As survivors of a massive explosion this week in Beirut, Lebanon, face a daunting recovery effort, a small community of Lebanese Bostonians came together to stand in solidarity.
A youth-led vigil in Copley Square on Saturday brought together a group of more than 100 people who were not directly impacted by Tuesday’s blast, but who still have a deep connection to many who were.
“We cannot forget the families and the parents and the siblings and the cousins and the friends that we left behind,” said Kabalane Jenaide, who has lived in the United States since 2001. “If we get the chance to speak up for them, our job and responsibility is to do so.”
Those who gathered in Boston sang and shared speeches, exchanging feelings of fellowship in support of the fallen.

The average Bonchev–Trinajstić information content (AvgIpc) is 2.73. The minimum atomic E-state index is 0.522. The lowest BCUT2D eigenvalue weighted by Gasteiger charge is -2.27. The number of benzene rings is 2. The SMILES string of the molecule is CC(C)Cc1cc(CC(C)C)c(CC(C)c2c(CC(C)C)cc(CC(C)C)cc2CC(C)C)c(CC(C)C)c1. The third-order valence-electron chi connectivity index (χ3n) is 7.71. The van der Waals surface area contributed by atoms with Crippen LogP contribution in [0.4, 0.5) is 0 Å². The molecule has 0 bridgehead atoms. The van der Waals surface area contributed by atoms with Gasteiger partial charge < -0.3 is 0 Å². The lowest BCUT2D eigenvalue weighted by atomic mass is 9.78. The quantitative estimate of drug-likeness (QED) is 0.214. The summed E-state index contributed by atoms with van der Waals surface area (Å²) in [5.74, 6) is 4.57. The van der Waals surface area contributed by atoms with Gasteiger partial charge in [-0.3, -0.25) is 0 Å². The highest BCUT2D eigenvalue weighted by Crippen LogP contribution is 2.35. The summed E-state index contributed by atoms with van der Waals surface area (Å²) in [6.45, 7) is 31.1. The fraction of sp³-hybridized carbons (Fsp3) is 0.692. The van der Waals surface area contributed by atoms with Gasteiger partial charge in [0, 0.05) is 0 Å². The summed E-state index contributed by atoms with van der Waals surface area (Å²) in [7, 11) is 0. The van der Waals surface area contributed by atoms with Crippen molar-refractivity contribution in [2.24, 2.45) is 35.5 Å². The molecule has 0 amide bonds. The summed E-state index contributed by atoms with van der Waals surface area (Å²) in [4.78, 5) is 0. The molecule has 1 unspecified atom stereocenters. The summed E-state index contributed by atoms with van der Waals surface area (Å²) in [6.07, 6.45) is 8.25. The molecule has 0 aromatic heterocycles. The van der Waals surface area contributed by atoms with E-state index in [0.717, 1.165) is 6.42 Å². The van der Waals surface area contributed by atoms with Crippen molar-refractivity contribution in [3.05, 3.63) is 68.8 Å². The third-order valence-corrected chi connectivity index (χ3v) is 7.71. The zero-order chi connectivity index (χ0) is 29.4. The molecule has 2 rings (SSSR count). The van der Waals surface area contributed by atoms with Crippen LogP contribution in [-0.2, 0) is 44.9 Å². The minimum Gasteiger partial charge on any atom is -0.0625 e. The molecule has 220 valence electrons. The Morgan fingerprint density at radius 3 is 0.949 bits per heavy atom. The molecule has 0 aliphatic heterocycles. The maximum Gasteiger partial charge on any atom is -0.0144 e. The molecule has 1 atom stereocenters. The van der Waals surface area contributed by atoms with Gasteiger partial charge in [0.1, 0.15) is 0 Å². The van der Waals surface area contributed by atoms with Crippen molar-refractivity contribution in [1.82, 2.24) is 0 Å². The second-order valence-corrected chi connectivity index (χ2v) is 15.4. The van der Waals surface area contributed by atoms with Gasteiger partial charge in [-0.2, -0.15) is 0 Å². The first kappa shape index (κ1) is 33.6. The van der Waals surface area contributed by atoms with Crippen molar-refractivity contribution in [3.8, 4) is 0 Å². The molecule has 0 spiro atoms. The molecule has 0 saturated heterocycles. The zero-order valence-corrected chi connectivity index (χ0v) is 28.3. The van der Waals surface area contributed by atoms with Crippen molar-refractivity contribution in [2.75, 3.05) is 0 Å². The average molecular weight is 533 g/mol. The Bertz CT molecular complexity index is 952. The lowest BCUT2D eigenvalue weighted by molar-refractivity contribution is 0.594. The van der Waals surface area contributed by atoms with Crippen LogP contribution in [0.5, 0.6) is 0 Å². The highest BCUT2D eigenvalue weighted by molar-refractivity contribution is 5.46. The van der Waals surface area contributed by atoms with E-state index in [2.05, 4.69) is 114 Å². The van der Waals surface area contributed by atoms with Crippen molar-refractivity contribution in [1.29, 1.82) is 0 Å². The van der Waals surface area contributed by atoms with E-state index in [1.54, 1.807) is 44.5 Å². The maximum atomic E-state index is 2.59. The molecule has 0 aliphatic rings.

“It’s extremely emotional,” said Adelene Jenaide, Kabalane’s daughter. “Being away from that and not being able to help I think is the most painful.”
The blast in the Lebanese capital killed nearly 160 people, injured thousands and destroyed entire neighborhoods. The explosion is being linked to unsecured explosive material stored in a warehouse near populated areas.
In the days since, demonstrators have taken to the streets to protest to the country’s political elite, at times having violent clashes with security forces.
While the vigil's attendees know they cannot solve the conflict and suffering a world away, they still hope to make an impact.
“Here in Boston there’s so many Lebanese people. I think when there’s such violence in the world, it’s important to see how people can be global citizens and help those that are suffering,” Adelene said. “The biggest help would be money and spreading awareness.”